(including freeing slaves), they could serve as both public and personal patrons. Inscriptions throughout Italy
and the provinces commemorate women as public patrons. The image at right, for example, shows a statue of
Eumachia, a priestess and wealthy woman who put up a large public building in the Forum of Pompeii and was
a public patron of the guild of the fullers, who erected this statue in her building. The inscription reads, “The
fullers [dedicated this statue] to Eumachia, daughter of Lucius, public priestess.” In fact, participation in public
patronage seems to have been considered an honorable activity for a woman throughout Roman history.
Personal patronage was more problematic, however, especially if a woman's clients were men, since it seemed
to undermine the concept of natural male superiority and created opportunities for sexual innuendo.
Nevertheless, elite Roman women certainly did serve as patrons for men, especially during the Empire, when
connections to the imperial family gave women access and influence in the court.
Women’s Status
The Roman Republic was a patriarchy in the strictest sense of the word. Private life rested upon patria potestas,
paternal power over the subordinate women, children, slaves, and clients who formed the Roman Familia. The
Roman matron was highly respected within limits established by a strong gender system that defined her role as
the supporter of the patriarch's power. Public life was conducted in the name of the Senate and People of Rome,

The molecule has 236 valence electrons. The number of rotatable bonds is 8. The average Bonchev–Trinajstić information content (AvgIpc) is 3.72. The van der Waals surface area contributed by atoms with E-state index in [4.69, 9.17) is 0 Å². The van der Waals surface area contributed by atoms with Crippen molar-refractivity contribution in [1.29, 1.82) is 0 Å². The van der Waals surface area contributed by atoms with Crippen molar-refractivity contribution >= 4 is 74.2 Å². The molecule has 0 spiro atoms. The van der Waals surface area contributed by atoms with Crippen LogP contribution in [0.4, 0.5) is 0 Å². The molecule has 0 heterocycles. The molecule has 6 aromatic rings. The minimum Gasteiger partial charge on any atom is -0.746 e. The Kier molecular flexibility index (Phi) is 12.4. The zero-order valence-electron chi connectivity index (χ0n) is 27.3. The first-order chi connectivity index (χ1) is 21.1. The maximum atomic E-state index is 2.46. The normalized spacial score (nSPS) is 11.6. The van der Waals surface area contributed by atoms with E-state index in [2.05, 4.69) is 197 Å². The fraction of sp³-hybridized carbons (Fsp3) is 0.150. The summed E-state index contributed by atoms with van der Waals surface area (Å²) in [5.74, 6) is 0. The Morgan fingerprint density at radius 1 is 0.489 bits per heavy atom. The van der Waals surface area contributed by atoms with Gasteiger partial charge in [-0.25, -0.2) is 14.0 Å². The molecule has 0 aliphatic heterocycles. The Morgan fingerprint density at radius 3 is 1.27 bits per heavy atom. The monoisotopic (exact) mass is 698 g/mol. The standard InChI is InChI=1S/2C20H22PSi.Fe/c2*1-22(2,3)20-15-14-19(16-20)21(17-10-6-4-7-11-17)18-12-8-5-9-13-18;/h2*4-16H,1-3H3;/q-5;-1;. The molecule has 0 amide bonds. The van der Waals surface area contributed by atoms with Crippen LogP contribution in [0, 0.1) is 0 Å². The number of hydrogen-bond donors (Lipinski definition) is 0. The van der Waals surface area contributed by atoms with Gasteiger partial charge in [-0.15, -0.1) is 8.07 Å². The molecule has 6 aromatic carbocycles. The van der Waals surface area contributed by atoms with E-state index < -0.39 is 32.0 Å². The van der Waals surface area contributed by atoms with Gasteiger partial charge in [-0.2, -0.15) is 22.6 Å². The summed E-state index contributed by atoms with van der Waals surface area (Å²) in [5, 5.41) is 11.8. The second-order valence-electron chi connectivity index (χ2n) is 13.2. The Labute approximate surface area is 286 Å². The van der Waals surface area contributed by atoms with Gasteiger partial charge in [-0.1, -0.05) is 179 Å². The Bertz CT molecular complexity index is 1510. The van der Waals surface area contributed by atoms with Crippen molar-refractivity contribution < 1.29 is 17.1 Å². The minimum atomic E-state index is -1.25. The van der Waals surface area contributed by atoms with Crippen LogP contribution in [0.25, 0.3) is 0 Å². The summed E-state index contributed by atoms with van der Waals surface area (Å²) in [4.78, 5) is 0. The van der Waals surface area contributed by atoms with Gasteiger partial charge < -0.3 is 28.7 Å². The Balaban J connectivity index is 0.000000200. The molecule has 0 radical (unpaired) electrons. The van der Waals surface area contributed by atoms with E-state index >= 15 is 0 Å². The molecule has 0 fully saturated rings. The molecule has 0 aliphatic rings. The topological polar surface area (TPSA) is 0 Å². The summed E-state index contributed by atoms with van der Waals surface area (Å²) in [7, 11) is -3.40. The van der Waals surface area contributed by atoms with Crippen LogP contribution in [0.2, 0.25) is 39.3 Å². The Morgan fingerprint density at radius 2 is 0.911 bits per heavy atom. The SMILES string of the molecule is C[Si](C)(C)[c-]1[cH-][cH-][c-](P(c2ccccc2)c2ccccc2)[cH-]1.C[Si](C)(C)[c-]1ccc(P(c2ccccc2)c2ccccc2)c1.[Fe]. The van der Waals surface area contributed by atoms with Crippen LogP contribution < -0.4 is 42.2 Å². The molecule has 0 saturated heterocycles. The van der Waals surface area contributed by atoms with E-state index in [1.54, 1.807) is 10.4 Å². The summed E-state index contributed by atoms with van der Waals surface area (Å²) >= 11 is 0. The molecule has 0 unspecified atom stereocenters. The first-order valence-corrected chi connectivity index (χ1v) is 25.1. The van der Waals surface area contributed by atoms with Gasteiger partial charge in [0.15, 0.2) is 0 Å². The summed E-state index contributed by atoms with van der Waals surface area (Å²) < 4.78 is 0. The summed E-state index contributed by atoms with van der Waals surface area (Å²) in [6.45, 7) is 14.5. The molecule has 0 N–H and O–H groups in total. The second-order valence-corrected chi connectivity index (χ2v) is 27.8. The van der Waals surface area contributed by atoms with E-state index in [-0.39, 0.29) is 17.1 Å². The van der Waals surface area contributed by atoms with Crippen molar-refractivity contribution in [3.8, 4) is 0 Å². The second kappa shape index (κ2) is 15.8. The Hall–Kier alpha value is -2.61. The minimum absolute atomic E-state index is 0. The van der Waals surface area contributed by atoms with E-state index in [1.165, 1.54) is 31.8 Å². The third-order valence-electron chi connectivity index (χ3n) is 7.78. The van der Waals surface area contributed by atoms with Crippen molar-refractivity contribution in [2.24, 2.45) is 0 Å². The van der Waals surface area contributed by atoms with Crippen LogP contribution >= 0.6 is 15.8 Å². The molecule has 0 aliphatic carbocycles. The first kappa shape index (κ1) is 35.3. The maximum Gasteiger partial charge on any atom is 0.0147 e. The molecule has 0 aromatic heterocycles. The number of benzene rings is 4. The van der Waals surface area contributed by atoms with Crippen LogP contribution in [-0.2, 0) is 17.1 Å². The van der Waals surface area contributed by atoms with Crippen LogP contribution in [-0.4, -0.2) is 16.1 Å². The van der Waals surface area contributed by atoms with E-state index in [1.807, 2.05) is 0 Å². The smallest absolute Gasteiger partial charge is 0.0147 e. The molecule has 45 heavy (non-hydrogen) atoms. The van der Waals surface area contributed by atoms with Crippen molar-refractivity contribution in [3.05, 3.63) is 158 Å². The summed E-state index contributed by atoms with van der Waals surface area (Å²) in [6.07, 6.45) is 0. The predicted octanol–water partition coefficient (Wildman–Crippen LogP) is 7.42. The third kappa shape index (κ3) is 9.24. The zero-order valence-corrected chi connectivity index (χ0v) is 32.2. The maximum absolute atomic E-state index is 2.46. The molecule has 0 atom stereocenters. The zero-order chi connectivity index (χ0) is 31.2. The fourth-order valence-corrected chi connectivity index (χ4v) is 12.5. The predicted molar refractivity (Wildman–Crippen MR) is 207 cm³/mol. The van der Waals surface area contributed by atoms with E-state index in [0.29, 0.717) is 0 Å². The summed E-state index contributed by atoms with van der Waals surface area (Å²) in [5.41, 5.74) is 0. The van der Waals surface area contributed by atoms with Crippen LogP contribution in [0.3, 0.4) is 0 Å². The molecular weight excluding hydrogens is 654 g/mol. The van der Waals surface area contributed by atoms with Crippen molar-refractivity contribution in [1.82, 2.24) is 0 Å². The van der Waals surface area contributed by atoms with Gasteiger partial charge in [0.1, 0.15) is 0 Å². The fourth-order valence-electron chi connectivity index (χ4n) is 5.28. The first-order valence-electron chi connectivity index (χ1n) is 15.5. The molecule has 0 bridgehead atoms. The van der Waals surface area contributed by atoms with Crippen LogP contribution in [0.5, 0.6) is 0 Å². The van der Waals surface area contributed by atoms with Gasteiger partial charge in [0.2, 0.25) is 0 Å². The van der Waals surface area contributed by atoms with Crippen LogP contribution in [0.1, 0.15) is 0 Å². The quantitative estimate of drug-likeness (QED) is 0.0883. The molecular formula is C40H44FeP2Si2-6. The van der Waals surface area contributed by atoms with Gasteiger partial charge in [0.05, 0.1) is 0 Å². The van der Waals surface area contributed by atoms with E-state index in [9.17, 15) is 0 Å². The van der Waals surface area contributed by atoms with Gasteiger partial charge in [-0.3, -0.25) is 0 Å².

institutionally defined as exclusively male. In the last days of the Republic, the power of these institutions was
destroyed by civil war at the same time that the army, led by its emperors (originally only a military title),
carried the standards of Rome to victory over the many civilizations of the Mediterranean world and ultimately
took power over the city of Rome itself.
Under the Empire, the boundaries between public and private lives became porous and women began to use
their familial roles as instruments of public power. Religion, in particular, offered women a bridge across class
and gender differences, from private to public life. Roman women experimented widely with a variety of pagan
cults, but increasingly Christianity attracted women with a vision of a community where in Christ "There is
neither Jew nor Greek, ... neither bond nor free, ... neither male nor female." (Galatians 3:28)
Christianity was founded at about the same time as the Roman Empire was established, and for the next three